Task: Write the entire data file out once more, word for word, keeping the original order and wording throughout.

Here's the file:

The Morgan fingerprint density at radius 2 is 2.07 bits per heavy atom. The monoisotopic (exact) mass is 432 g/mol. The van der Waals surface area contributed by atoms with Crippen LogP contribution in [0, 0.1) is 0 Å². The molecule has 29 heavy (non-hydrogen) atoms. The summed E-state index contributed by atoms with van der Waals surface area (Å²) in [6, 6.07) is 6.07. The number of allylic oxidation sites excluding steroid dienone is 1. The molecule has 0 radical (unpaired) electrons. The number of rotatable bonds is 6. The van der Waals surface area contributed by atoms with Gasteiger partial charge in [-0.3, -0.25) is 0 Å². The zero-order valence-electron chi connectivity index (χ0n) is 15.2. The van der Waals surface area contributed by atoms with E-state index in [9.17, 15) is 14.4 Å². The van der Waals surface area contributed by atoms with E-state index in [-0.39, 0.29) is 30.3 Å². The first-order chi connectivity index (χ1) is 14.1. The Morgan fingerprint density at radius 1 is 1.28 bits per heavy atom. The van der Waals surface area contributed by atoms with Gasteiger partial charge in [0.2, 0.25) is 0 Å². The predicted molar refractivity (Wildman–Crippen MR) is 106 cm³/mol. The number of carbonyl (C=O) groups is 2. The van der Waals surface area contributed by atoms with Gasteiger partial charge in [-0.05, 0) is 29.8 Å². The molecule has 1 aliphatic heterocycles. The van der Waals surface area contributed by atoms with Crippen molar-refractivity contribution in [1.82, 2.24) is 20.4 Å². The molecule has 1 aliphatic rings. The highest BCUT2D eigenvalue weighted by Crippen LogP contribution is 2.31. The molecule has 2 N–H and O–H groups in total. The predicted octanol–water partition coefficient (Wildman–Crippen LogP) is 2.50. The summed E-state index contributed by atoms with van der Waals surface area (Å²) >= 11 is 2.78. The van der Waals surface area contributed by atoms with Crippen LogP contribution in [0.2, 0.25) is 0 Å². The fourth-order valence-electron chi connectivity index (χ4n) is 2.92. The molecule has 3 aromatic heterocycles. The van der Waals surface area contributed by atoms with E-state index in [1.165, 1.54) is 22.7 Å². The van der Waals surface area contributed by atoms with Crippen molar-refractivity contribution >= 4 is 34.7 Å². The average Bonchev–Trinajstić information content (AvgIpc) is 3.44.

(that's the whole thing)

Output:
The Morgan fingerprint density at radius 2 is 2.07 bits per heavy atom. The monoisotopic (exact) mass is 432 g/mol. The van der Waals surface area contributed by atoms with Crippen LogP contribution in [0, 0.1) is 0 Å². The molecule has 29 heavy (non-hydrogen) atoms. The summed E-state index contributed by atoms with van der Waals surface area (Å²) in [6, 6.07) is 6.07. The number of allylic oxidation sites excluding steroid dienone is 1. The molecule has 0 radical (unpaired) electrons. The number of rotatable bonds is 6. The van der Waals surface area contributed by atoms with Gasteiger partial charge in [-0.3, -0.25) is 0 Å². The zero-order valence-electron chi connectivity index (χ0n) is 15.2. The van der Waals surface area contributed by atoms with E-state index in [9.17, 15) is 14.4 Å². The van der Waals surface area contributed by atoms with E-state index in [-0.39, 0.29) is 30.3 Å². The first-order chi connectivity index (χ1) is 14.1. The Morgan fingerprint density at radius 1 is 1.28 bits per heavy atom. The van der Waals surface area contributed by atoms with Gasteiger partial charge in [0.2, 0.25) is 0 Å². The predicted molar refractivity (Wildman–Crippen MR) is 106 cm³/mol. The number of carbonyl (C=O) groups is 2. The van der Waals surface area contributed by atoms with Gasteiger partial charge in [-0.05, 0) is 29.8 Å². The molecule has 1 aliphatic heterocycles. The van der Waals surface area contributed by atoms with Crippen molar-refractivity contribution in [1.82, 2.24) is 20.4 Å². The molecule has 1 aliphatic rings. The highest BCUT2D eigenvalue weighted by Crippen LogP contribution is 2.31. The molecule has 2 N–H and O–H groups in total. The predicted octanol–water partition coefficient (Wildman–Crippen LogP) is 2.50. The summed E-state index contributed by atoms with van der Waals surface area (Å²) >= 11 is 2.78. The van der Waals surface area contributed by atoms with Crippen LogP contribution in [0.2, 0.25) is 0 Å². The fourth-order valence-electron chi connectivity index (χ4n) is 2.92. The molecule has 3 aromatic heterocycles. The van der Waals surface area contributed by atoms with E-state index in [1.165, 1.54) is 22.7 Å². The van der Waals surface area contributed by atoms with Crippen molar-refractivity contribution >= 4 is 34.7 Å². The average Bonchev–Trinajstić information content (AvgIpc) is 3.44.